Sir Terry's Pratchett's new novel Dodger hadn't been in my house twelve hours before my middle son read it and put it in my book bag, insisting that I read it as soon as possible. He only does this with books that he loves, so I had very high expectations. You might even say great expectations, which was particularly apropos as Dodger is set in a fantasy version of Charles Dickens' Victorian London.

Dodger begins on a dark and stormy night, so stormy that only a fool, the homeless, or someone on a dark and stormy errand would be out of doors. It's practically a miracle when Dodger hears a cry for help over the noise of the storm. When he emerges from the sewers (where he makes his living as a tosher, finding money and other lost objects that wash into the drains) he finds a golden-haired beauty who is being beaten severely by a pair of thugs. Dodger has a quick temper, which translates into quick fists and feet flying, which send the attackers flying down the street, trying to get away from him.

No sooner does Dodger drive them away when two more men show up. These two are not scoundrels. One of them is Charles Dickens and the other is Henry Mayhew, a real life gentleman who diligently documented the lives of London's poverty stricken. These two men bear the injured woman away with them, while Dodger trails along, determined to make sure she is all right.

This chance encounter is a major turning point in Dodger’s life. He is about to embark on a series of adventures that will bring him into contact with exalted political figures, terrifying and mad serial killers, do-gooders and evildoers. He'll meet people who range from the poorest of the poor to one of the richest in London. He'll travel from the sewers to Fleet Street to a palace and everywhere in between. And through it all we will get a detailed snapshot of life for the lower classes at the time.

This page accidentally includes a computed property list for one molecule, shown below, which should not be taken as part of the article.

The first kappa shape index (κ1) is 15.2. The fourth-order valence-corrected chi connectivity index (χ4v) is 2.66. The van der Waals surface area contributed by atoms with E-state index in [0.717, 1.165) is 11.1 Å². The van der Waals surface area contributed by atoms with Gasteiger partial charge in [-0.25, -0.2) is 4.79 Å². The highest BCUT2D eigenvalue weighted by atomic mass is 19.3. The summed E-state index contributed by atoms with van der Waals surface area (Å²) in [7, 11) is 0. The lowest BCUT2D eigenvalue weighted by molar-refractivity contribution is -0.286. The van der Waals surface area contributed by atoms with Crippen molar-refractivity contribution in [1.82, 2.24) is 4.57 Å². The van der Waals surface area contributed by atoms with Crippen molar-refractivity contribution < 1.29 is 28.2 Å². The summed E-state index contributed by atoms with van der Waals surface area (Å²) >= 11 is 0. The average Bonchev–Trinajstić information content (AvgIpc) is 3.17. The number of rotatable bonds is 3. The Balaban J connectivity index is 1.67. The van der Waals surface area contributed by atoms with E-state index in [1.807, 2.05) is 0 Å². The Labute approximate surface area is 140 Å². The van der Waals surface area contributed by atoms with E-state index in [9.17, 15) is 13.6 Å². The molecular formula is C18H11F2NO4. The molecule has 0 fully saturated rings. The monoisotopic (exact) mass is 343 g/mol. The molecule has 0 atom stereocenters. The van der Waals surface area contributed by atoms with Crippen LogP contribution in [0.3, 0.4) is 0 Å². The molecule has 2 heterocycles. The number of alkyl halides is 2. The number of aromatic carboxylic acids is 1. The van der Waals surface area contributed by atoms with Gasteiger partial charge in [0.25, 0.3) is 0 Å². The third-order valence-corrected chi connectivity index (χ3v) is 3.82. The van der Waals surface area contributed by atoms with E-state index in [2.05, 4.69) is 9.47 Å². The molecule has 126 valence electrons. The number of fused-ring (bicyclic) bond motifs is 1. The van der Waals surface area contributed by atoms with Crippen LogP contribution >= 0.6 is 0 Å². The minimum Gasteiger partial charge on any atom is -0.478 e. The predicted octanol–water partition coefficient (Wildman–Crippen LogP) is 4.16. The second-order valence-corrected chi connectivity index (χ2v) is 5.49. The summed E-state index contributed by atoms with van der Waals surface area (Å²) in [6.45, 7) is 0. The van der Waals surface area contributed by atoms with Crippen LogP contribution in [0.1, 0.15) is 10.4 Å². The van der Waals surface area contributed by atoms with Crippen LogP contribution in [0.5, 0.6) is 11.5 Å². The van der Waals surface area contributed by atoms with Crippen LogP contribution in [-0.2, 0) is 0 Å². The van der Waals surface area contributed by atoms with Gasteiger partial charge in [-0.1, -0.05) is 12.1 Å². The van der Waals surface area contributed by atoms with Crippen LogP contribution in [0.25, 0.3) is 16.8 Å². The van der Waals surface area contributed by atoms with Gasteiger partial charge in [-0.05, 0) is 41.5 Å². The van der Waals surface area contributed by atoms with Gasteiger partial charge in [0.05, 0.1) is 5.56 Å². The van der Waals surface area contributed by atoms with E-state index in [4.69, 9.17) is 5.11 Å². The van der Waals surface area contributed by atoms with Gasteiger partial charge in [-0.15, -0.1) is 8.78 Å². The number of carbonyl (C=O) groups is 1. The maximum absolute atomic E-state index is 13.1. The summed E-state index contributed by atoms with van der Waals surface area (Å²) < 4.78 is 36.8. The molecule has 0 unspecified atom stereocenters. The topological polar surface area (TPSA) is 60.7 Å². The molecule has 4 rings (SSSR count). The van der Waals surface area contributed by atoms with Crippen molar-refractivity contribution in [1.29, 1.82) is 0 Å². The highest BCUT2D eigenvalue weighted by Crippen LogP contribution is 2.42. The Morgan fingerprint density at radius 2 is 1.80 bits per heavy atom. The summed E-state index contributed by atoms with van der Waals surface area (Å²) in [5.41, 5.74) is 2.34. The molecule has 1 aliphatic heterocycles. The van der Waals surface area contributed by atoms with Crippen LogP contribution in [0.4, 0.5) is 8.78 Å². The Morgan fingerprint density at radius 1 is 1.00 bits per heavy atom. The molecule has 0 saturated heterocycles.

Dodger is a remarkable book which looks at the dire poverty that existed in London in Dickens' time. London was considered the greatest city in the world but some of its citizens subsisted on whatever they could find by sifting through dust piles. (!) Dodger gets by on what he finds in the sewers while the people who live around him are making their money via prostitution, thievery and other depressing occupations. Terry Pratchett has said that he read a book written by Henry Mayhew called London Labour and the London Poor when he was a teenager and it made a strong impact on him. He knew he wanted to write a story about a street urchin who is swept into an adventure that would bring him into contact with important Victorian figures of the time. Dodger is that book, which was fermenting in Terry's mind for quite some time.

I liked this novel a lot but I couldn't quite fall in love with it. The female characters were a little on the weak side, especially Simplicity, the damsel in distress, who seemed to be developed too quickly. I was also jarred out of the story every time Charley Dickens was mentioned. I don't know why, as I have read plenty of books with real historical figures. Maybe it's because I kept thinking about the poverty that the real Dickens encountered and comparing it to the poverty in the novel, which made it hard to concentrate. Also maybe I was comparing it to some of Terry's great books like Nation. I'm also particularly fond of the Discworld books and am always just a little disappointed to be reading something set elsewhere. (Which is dumb, as new settings bring new and different stories.)

To sum up – there is plenty of adventure, some romance, some skullduggery, some obfuscation, and loads of intriguing characters. I probably would have loved this book if it weren't for some weird personal quirks and my elevated expectations.

You can read an excerpt from the novel here:

Bonus Treat:
This week's bonus treat is a startlingly psychic piece from McSweeney's by John Peck. It's called What Your Favorite Classic NES Video Game Says About You. I freely admit that I have done several of the things listed, like using a giant piece of licorice as a substitute jump rope. (Although not for many years.) I may have eaten a meal where every single participant used a protractor as a utensil. It's entirely possible.